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Physicochemical, functional, and microstructural properties of modified insoluble dietary fiber extracted from rose pomace

  • Yuanyuan He
  • Wen Li
  • Xiaoyu Zhang
  • Taotao Li
  • Difeng RenEmail author
  • Jun LuEmail author
Original Article
  • 6 Downloads

Abstract

Rose pomace, a by-product of the essential oil extraction process, is rich in dietary fiber. Insoluble dietary fiber (IDF) extracted from rose pomace was modified by enzymatic hydrolysis (EH) and ultrasound-assisted enzymatic hydrolysis (UEH) methods, and their physicochemical, functional, and microstructural properties were studied. The results showed that EH treatment performed better in the yield of soluble dietary fiber and the glucose adsorption capacity than UEH which contributed to better oil-holding, swelling, cation-exchange, and cholesterol adsorption capacities. Moreover, cellulose, hemicellulose, and lignin were detected based on Fourier transform infrared spectra and X-ray diffraction patterns. Scanning electron microscopy revealed that IDF had a shaly surface with a loose block structure after modification. In conclusion, different modification degrees have respective advantages, and modified IDF from rose pomace could be utilized in the food industry as a new source of functional ingredients, as well as to increase the economic value of rose products.

Keywords

Modification Dietary fiber Rose pomace Enzymatic hydrolysis Physicochemical properties 

Abbreviations

DF

Dietary fiber

IDF

Insoluble dietary fiber

SDF

Soluble dietary fiber

EH

Enzymatic hydrolysis

UEH

Ultrasound-assisted enzymatic hydrolysis

WHC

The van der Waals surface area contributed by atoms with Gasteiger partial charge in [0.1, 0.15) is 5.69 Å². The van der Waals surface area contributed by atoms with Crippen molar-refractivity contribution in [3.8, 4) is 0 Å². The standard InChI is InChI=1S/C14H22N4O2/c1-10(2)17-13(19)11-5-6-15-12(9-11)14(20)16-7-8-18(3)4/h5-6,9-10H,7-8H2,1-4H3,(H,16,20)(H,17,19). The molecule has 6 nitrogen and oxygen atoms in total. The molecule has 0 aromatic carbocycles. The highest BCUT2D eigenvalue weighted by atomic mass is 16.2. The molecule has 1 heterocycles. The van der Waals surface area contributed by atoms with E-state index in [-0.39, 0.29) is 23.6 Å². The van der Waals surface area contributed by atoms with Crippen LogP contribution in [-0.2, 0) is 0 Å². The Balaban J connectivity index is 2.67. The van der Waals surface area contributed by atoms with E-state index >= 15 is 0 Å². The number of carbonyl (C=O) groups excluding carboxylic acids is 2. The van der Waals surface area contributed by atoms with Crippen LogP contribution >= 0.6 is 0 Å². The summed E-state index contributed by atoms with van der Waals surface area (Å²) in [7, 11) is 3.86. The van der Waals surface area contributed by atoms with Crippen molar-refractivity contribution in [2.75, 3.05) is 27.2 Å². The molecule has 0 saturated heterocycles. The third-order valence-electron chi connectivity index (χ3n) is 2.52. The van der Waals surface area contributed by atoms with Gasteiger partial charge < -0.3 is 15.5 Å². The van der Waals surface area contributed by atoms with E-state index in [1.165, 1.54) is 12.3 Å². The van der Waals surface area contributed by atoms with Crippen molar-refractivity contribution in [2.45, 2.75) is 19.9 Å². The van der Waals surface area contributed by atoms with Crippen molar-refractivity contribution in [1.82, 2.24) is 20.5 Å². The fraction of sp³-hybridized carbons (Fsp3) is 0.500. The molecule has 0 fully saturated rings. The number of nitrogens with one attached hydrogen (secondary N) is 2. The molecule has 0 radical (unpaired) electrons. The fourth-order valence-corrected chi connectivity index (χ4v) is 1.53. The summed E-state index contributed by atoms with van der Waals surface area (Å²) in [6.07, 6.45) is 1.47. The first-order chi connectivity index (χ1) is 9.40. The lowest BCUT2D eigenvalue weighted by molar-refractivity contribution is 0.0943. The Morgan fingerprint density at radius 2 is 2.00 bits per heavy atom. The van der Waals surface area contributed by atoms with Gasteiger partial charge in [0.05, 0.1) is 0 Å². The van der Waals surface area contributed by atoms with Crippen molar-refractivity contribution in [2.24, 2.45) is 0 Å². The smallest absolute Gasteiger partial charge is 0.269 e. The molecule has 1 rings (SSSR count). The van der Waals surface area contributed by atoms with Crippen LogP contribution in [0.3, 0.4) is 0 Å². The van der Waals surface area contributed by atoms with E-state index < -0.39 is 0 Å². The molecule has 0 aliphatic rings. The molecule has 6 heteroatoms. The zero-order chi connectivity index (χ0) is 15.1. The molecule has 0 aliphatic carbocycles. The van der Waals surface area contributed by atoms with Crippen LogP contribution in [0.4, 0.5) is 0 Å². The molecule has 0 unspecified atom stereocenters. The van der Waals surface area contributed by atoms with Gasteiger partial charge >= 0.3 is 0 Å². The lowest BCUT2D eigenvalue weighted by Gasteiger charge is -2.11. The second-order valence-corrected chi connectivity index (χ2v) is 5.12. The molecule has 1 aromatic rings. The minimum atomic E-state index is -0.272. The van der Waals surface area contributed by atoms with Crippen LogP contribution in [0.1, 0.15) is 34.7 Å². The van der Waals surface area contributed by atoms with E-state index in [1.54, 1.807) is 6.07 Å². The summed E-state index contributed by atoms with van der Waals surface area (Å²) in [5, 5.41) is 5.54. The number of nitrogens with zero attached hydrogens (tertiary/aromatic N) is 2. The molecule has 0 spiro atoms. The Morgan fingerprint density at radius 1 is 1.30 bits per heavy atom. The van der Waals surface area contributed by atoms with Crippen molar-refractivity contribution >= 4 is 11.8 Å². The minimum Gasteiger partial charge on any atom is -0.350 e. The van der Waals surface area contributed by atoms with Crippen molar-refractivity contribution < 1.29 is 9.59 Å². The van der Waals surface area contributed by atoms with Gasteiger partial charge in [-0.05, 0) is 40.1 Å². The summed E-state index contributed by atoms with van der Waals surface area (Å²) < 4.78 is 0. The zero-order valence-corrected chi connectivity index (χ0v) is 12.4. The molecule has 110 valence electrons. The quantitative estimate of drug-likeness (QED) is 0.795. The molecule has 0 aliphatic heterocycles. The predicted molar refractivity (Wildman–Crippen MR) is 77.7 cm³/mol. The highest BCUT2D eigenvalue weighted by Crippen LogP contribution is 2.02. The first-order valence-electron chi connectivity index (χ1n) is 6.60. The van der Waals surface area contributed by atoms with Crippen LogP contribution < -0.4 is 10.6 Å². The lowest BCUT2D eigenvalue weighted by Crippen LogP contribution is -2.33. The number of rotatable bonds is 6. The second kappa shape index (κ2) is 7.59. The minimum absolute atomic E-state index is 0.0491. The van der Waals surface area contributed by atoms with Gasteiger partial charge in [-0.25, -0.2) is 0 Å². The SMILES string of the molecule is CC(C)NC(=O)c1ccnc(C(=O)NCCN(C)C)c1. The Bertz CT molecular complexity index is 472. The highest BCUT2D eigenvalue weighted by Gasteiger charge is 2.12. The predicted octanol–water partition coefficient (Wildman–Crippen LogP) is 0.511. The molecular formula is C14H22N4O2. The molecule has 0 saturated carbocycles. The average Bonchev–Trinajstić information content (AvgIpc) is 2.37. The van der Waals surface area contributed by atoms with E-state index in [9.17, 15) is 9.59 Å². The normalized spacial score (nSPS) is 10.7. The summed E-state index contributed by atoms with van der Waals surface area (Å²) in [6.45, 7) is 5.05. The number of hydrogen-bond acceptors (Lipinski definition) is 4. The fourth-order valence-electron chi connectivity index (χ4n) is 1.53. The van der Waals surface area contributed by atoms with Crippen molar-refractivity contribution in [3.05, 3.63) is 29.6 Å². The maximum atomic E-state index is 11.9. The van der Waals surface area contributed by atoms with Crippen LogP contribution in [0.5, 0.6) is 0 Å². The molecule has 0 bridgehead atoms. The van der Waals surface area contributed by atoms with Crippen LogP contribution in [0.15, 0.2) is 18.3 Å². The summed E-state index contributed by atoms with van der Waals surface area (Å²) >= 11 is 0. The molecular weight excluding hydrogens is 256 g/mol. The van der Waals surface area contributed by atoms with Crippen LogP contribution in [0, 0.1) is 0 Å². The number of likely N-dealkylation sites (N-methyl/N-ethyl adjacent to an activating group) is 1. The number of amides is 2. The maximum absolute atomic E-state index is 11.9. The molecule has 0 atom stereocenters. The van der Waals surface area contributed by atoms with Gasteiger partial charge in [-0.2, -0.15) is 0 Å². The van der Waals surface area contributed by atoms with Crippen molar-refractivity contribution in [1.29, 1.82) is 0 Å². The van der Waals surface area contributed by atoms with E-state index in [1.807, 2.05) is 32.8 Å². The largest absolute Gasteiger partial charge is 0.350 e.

Water-holding capacity

OHC

Oil-holding capacity

SC

Swelling capacity

CEC

Cation-exchange capacity

GAC

Glucose adsorption capacity

CAC

Cholesterol adsorption capacity

FTIR

Fourier transform infrared

XRD

X-ray diffraction

SEM

Scanning electron microscopy

RBDF

Rice bran dietary fiber

Notes

Acknowledgements

This work was supported by Grants from the National Key R&D Program of China (No. 2018YFD0400900); the Fundamental Research Funds for the Central Universities (No. 2018BLRD08); and the National Undergraduate Innovation and Entrepreneurship Training Program (No. 201710022024).

Compliance with ethical standards

Conflict of interest

The authors declare that they have no conflict of interest.

Supplementary material

13197_2019_4177_MOESM1_ESM.docx (800 kb)
Supplementary material 1 (DOCX 799 kb)

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Copyright information

© Association of Food Scientists & Technologists (India) 2019

Authors and Affiliations

  1. 1.Beijing Key Laboratory of Forest Food Process and Safety, College of Biological Sciences and BiotechnologyBeijing Forestry UniversityHai-Dian District, BeijingPeople’s Republic of China
  2. 2.Beijing Engineering Research Center of Protein and Functional PeptidesChina National Research Institute of Food and Fermentation IndustriesChao-Yang District, BeijingPeople’s Republic of China

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